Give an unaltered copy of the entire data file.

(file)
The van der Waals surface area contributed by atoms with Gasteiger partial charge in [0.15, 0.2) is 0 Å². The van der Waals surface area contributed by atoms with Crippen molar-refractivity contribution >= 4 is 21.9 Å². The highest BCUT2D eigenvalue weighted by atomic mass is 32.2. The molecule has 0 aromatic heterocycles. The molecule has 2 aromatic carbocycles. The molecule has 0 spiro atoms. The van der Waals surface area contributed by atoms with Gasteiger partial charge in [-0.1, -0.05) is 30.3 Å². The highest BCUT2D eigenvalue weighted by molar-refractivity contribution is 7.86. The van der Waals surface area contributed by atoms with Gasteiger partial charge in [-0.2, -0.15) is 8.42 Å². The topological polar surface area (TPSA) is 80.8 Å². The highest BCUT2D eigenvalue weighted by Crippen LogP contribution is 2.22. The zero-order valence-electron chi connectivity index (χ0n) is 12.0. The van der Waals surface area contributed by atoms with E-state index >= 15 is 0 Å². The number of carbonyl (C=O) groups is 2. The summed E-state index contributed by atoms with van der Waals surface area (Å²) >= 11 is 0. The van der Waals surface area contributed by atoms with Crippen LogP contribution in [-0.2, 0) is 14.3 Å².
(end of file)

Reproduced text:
The van der Waals surface area contributed by atoms with Gasteiger partial charge in [0.15, 0.2) is 0 Å². The van der Waals surface area contributed by atoms with Crippen molar-refractivity contribution >= 4 is 21.9 Å². The highest BCUT2D eigenvalue weighted by atomic mass is 32.2. The molecule has 0 aromatic heterocycles. The molecule has 2 aromatic carbocycles. The molecule has 0 spiro atoms. The van der Waals surface area contributed by atoms with Gasteiger partial charge in [-0.1, -0.05) is 30.3 Å². The highest BCUT2D eigenvalue weighted by molar-refractivity contribution is 7.86. The van der Waals surface area contributed by atoms with Gasteiger partial charge in [-0.2, -0.15) is 8.42 Å². The topological polar surface area (TPSA) is 80.8 Å². The highest BCUT2D eigenvalue weighted by Crippen LogP contribution is 2.22. The zero-order valence-electron chi connectivity index (χ0n) is 12.0. The van der Waals surface area contributed by atoms with E-state index >= 15 is 0 Å². The number of carbonyl (C=O) groups is 2. The summed E-state index contributed by atoms with van der Waals surface area (Å²) >= 11 is 0. The van der Waals surface area contributed by atoms with Crippen LogP contribution in [-0.2, 0) is 14.3 Å².